Comparing social media and postal mailings in forestry extension program marketing

  • Authors: Gordon, Jason; Measells, Marc; Willis, John; Self, Brady
  • Publication Year: 2020
  • Publication Series: Scientific Journal (JRNL)
  • Source: Journal of Human Sciences and Extension

Abstract

This report describes a project that tested social media versus traditional postal mailing advertising for a series of forestry Extension educational programs. Forestry Extension clientele have diverse backgrounds and include landowners, urban tree owners, communities, agencies, and others, and vary widely by sociodemographic and ownership characteristics. Such diversity creates challenges for technology transfer, including initial client contact, participation in educational programming, and realization of learning objectives. The Mississippi State University Forestry Extension program has attempted to address these challenges through social media marketing and in-person impact evaluation. An online marketing strategy resulted in 39% of clients becoming aware of and registering for programs through social media and email compared with 45% from postal mailings. Still, social media marketing resulted in more clients registering earlier, and in registration of clients who had not previously attended Extension programming, compared with postal marketing. Given the many diverse communication methods used by Extension clientele, social media, and traditional forms of marketing should be integrated into successful marketing campaigns. Implications for future educational efforts are discussed.

  • Citation: Gordon, Jason; Measells, Marc; Willis, John; Self, Brady. 2020. Comparing social media and postal mailings in forestry extension program marketing. Journal of Human Sciences and Extension. 8(1): 206-213.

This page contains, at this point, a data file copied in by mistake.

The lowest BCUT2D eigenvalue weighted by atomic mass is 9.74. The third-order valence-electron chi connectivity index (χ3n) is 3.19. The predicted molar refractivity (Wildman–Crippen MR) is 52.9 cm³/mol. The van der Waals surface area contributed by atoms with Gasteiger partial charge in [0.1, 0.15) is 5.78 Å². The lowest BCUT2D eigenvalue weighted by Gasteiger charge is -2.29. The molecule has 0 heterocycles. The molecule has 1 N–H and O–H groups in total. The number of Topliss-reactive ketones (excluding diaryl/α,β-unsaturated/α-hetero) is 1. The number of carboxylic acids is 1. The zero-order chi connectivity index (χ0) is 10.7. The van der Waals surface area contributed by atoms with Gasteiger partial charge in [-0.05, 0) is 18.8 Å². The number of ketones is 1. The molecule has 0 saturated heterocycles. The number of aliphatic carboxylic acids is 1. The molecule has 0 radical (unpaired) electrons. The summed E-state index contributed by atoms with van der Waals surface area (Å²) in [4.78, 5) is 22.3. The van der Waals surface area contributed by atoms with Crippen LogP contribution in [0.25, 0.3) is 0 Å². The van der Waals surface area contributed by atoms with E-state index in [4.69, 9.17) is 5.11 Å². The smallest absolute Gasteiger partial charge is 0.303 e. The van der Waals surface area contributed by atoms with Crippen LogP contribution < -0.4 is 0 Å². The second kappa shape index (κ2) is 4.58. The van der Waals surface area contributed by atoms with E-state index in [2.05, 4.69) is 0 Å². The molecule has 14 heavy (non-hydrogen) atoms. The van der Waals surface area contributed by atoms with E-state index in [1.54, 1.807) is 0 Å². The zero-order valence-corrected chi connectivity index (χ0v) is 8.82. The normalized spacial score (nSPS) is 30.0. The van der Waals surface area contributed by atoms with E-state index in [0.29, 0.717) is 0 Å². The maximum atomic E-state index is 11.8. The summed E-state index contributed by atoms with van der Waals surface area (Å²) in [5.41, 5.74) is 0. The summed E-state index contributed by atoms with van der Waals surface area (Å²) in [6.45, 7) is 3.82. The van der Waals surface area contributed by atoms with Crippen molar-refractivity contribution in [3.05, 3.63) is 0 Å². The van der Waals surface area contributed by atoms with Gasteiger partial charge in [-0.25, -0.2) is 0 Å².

• Keywords: social media, advertising, forestry, marketing, advertising, Facebook
  • Posted Date: April 9, 2020
  • Modified Date: October 19, 2020
  • Print Publications Are No Longer Available

    In an ongoing effort to be fiscally responsible, the Southern Research Station (SRS) will no longer produce and distribute hard copies of our publications. Many SRS publications are available at cost via the Government Printing Office (GPO). Electronic versions of publications may be downloaded, printed, and distributed.

    Publication Notes

    • This article was written and prepared by U.S. Government employees on official time, and is therefore in the public domain.
    • Our online publications are scanned and captured using Adobe Acrobat. During the capture process some typographical errors may occur. Please contact the SRS webmaster if you notice any errors which make this publication unusable.
    • To view this article, download the latest version of Adobe Acrobat Reader.